By Stefan Kristensen
October 3, 2021

What Is The Formula One DRS?

Formula 1 race cars are fast, and when you can top out at 380km/h—that’s 236mph for the US fans in the crowd—aerodynamics becomes a serious advantage or disadvantage, depending on how you use it. Enter the DRS (Drag Reduction System).

Introduced in 2011, the DRS is essentially a new level of control over the rear wing/spoiler, used only on straightaways that increase the driver’s ability to make a pass. With a press of a button, the wing shifts to a horizontal position, increasing speed. 

It’s a simple use of aerodynamics, nothing fancy or high-tech, and certainly nothing that’s even remotely innovative. It’s a testament to the power of aerodynamic forces that a simple twist of the rear wing can boost speeds upwards of 20km/h.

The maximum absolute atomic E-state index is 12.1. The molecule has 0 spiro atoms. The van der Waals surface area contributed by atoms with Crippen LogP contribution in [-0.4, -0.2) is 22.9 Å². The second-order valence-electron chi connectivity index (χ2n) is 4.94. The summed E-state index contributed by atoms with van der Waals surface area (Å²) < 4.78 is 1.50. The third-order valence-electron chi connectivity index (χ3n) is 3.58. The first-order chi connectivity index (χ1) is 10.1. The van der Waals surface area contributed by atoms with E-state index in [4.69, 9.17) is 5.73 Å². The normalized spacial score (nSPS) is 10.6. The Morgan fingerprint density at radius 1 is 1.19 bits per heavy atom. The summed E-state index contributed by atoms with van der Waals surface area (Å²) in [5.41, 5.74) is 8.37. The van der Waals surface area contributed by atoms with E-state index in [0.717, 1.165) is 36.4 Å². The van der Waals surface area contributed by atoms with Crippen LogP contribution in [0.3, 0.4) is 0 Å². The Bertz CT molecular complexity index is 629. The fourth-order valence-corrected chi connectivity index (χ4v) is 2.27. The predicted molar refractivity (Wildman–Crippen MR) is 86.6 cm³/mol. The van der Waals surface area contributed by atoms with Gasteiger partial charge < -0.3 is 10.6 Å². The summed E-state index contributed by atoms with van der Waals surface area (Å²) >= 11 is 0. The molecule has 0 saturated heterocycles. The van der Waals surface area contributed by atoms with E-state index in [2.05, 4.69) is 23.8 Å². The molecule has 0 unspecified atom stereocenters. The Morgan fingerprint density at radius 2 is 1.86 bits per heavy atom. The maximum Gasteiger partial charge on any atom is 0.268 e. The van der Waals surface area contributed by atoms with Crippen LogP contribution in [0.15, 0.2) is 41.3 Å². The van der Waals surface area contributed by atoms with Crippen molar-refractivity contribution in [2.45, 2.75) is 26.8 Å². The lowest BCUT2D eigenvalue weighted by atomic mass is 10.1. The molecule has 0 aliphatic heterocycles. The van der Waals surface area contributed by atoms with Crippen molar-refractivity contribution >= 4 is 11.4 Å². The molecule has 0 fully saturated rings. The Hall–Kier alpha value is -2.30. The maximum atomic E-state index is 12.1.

Aerodynamics isn’t a difficult area of scientific study—that’s not a slight on scientists who make it their area of expertise, and the math is overwhelmingly ridiculous—but in terms of what the laymen can understand, it’s pretty simple. 

You can test the forces of aerodynamics by simply holding your hand out of the window while driving. Hold it palm facing forward and feel the level of drag. Dip your fingers forward and down, turning your hand into a horizontal object. Now you have an idea of how the rear wing works.

The Four Forces Of Aerodynamics

Technically, it’s the “four forces of flight”. However, for the purposes of this article—and Formula 1 racing—it’s going to apply to F1 race cars.

  • Lift: Doesn’t really apply here, but it's one of the four, so here it is
  • Weight: Gravity affects everything, and it's the force that pulls you down that gives everything weight